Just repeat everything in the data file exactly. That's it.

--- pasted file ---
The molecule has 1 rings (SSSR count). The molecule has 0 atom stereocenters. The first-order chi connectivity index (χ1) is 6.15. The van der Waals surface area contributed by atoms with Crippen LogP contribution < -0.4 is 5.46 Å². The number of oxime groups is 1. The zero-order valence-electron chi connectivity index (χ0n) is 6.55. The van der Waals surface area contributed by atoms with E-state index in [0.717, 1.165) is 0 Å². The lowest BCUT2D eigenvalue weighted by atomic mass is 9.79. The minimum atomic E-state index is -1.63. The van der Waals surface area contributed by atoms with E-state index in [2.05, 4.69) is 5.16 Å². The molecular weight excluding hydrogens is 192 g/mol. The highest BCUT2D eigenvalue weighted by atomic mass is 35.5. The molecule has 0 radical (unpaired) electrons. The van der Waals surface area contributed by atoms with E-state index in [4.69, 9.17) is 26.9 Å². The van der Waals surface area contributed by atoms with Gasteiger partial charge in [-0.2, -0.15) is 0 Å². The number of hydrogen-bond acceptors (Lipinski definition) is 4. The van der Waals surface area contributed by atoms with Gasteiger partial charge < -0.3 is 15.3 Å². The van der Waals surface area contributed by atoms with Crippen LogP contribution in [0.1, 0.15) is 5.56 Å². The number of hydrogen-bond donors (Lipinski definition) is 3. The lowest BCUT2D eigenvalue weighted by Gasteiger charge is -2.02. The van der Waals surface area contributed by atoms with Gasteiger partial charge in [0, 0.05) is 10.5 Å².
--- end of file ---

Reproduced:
The molecule has 1 rings (SSSR count). The molecule has 0 atom stereocenters. The first-order chi connectivity index (χ1) is 6.15. The van der Waals surface area contributed by atoms with Crippen LogP contribution < -0.4 is 5.46 Å². The number of oxime groups is 1. The zero-order valence-electron chi connectivity index (χ0n) is 6.55. The van der Waals surface area contributed by atoms with E-state index in [0.717, 1.165) is 0 Å². The lowest BCUT2D eigenvalue weighted by atomic mass is 9.79. The minimum atomic E-state index is -1.63. The van der Waals surface area contributed by atoms with E-state index in [2.05, 4.69) is 5.16 Å². The molecular weight excluding hydrogens is 192 g/mol. The highest BCUT2D eigenvalue weighted by atomic mass is 35.5. The molecule has 0 radical (unpaired) electrons. The van der Waals surface area contributed by atoms with E-state index in [4.69, 9.17) is 26.9 Å². The van der Waals surface area contributed by atoms with Gasteiger partial charge in [-0.2, -0.15) is 0 Å². The number of hydrogen-bond acceptors (Lipinski definition) is 4. The van der Waals surface area contributed by atoms with Gasteiger partial charge < -0.3 is 15.3 Å². The van der Waals surface area contributed by atoms with Crippen LogP contribution in [0.1, 0.15) is 5.56 Å². The number of hydrogen-bond donors (Lipinski definition) is 3. The lowest BCUT2D eigenvalue weighted by Gasteiger charge is -2.02. The van der Waals surface area contributed by atoms with Gasteiger partial charge in [0, 0.05) is 10.5 Å².